by Jon-James Kirtland, CPA Global*
Corporations and their outside counsel know it is important to manage intellectual property (IP) portfolios well, but accurately forecasting the costs needed to make that happen is notoriously difficult. Budgeting for IP costs is always hard because of the complexities involved. For example, patent owners will generally make applications in several markets where they wish to protect their invention and restrict competitors. Each market may have different fees, requirements, prosecution times, time to grant, and ongoing renewal or maintenance costs. Indeed, there are so many variable factors that, at times, it seems the only certainty in IP budgeting is the very uncertainty of it all.
Better IP budgeting comes from addressing the uncertainty and complexity of IP costs head-on with smart planning, strategic thinking and due diligence – helped by the clever use of technology. Both corporations and law firms can improve their IP budgeting accuracy and increase the speed and efficiency of the process by following these five tips.
Top Five Tips for Better IP Budgeting in 2015
1. Align a company’s IP filing strategy with its business strategy. Ask: Is this invention core to the company’s main strategic direction, likely to lead to continuing patent applications, or is it a one-off of secondary importance?
2. Organise inventions with a tiered approach. Not all patents are created equal – some are more important to a business than others. A ranking system should be developed that helps facilitate decisions on which inventions warrant the costs of patent filing, prosecution, maintenance and enforcement. This will provide a good way of prioritising which ones make the cut, based on available budget.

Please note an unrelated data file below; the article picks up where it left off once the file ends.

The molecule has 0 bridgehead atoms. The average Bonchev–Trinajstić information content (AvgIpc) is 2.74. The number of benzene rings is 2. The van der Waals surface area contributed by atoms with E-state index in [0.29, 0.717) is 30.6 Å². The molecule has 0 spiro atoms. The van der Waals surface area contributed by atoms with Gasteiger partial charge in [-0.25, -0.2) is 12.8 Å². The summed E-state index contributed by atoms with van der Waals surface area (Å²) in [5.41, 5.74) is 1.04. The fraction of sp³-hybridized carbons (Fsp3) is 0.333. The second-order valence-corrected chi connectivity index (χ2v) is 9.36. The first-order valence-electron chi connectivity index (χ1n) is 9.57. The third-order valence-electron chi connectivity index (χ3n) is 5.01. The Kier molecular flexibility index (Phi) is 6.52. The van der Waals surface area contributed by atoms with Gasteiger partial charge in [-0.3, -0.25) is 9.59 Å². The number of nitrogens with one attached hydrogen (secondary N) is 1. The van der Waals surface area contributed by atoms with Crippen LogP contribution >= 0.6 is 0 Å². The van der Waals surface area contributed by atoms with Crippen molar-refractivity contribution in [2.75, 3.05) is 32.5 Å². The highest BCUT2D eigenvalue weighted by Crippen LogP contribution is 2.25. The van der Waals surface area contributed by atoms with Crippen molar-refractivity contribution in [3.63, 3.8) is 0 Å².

3. The Regional/National Phase in PCT Process is pivotal. The critical phase in a Patent Cooperation Treaty (PCT) application is when the application reaches its Regional/National Phase. The direction the patent takes beyond this point will significantly impact budgets. This phase should be watched closely for all open applications.
4. Review granted and pending applications periodically. Optimising an IP portfolio doesn’t end at the point of grant. Granted and pending applications should be reviewed periodically in the context of continued commercial relevance to the company’s products and those of competitors. Patents that are under-utilised can potentially be licensed to generate additional revenue streams, while other patents or applications might end up being dropped.
5. Leverage technology to optimise accuracy, speed and efficiency of IP budgeting. Where possible, technology should be used to automate the IP forecasting and budgeting processes. The right technology tools provide instant and accurate forecasts of total patent costs worldwide using advance modelling and a combination of forecasting methods, such as tapping into a global network of patent attorney firms to source live cost information rather than relying purely on historical information. In this way, the technology tools can generate estimated costs for patent filings based on diverse scenarios.
With IP activity continuing to expand throughout the world, the challenge of forecasting costs is likely to become increasingly demanding as even more variables come into play. IP professionals should use these five points as their compass to guide them through the unpredictable international waters of IP budgeting.
* Jon-James Kirtland is an expert in IP budgeting, having been heavily involved in the development of IP Forecaster, the IP budgeting software from CPA Global, a leading intellectual property (IP) management and software specialist. Jon-James can be reached at firstname.lastname@example.org.